All's Fine


Tiger Woods didn't feel the need to backpedal from the remarks he made about a rules official.

CHASKA, Minn. -- When is the last time the words "Tiger Woods" and "slow play," and "fine" and then "no fine" were all used in the same discussion?

Chances are we've just heard the last of it. Woods said Tuesday that he's been in touch with officials from the PGA Tour and there is no fine assessed for his comments critical of a rules official on Sunday after winning the WGC Bridgestone Invitational.

All right, then just what do you think the tour official told Woods in their conversation? "Bad Tiger, don't do that again"?

Probably something like that, but Woods didn't back off an inch from his position that rules official John Paramor basically ruined a Woods-Harrington showdown when he put them both on the clock for slow play at the 16th hole. Woods made a birdie, Harrington a triple bogey and the tournament was all but over.

Woods said he wasn't sorry about mentioning Paramor by name over the slow-play issue.

"No, because he's the one who did it."

So there. Woods said others should have used better judgment, that it was the wrong way to have the tournament come to an end and also hinted that too much attention was paid to the telecast schedule of CBS.

"Unfortunately I guess we had to finish by 6 o'clock. I guess that was important."

The broadcast ended about 6:03 p.m.

And about 6:04 p.m., the incident called "Clockgate" began.

But now that the whole thing has begun to wind down, consider this: it's possible that even an allegation of slow play that involves Woods is actually a good thing.

The overnight rating for Woods' four-shot victory at the WGC Bridgestone was through the roof -- up 104 percent from last year when Woods didn't play because of his knee ligament replacement surgery.

You can even make a case that Woods not only shouldn't be fined, he should be given a bonus.

Look what he's done pumping the overnight network ratings. In his three previous tournament victories, all on CBS, the ratings were up 100 percent at the Memorial, up 180 percent at the AT&T National and up 164 percent at the Buick Open.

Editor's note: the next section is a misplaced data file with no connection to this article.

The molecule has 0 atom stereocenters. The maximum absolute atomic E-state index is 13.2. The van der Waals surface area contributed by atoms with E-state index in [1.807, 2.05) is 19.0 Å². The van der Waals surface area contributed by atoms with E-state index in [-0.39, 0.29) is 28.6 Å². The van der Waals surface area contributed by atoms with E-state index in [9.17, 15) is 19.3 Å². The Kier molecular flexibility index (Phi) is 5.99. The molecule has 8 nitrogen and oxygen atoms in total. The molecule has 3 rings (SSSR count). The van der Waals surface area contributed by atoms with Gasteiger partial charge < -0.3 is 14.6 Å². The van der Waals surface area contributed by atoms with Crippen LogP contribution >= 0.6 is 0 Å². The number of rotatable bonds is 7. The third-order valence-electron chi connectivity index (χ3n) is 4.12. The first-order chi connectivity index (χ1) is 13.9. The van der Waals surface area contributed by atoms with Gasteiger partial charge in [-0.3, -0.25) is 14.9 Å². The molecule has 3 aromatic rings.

Throw in the boost at Bridgestone, and if that's what you get for mentioning slow play, then make Woods play when he is connected to a ball and chain next time.

As it turns out, the PGA Tour was quick to issue a four-sentence statement Tuesday after Woods' press conference at Hazeltine National. PGA Tour spokesman Ty Votaw said that after reading what Woods had to say on Sunday, there was no disciplinary process started. Votaw also said the tour didn't find anything that was unreasonably disparaging in Woods' comments.

For his part, Harrington didn't feel much like getting involved again, saying he hadn't read anything that Woods had said. He did say that it was easier for Woods to comment because he won and that if Harrington had said the same thing, it would have come off as sour grapes. You have to say that's taking the high road.

Said Harrington: "Having lost the tournament, I'm going to take it on the chin and say it was my mistake ... what could I say?"

So let's get serious. As far as controversies go, this one should be just about timed out.

This one really did have a strange timeline, though. Woods-Harrington are put on the clock, Woods calls out Paramor, the AP cites an anonymous tour official saying Woods would be fined, Woods denies he's being fined, the tour says there's no fine. All in three days. Less stuff happens in most months. You know, we're all fine with this. Let's move on to something else, and something is sure to crop up soon, probably by Thursday when the first round of the PGA Championship will be played at long and grassy Hazeltine National. It's safe to assume Woods won't make any news on Wednesday -- he's not going to set foot on the course, except for the driving range and putting green.

It's worth noting that Woods, who has won four PGA Championships, is trying to win his third tournament in three weeks. He's done that just once before, probably because he rarely plays three weeks in a row. But in 1999, Woods won the Disney, the Tour Championship and the American Express.

There's a chance history will repeat itself. There's a smaller chance that "Clockgate" will do the same.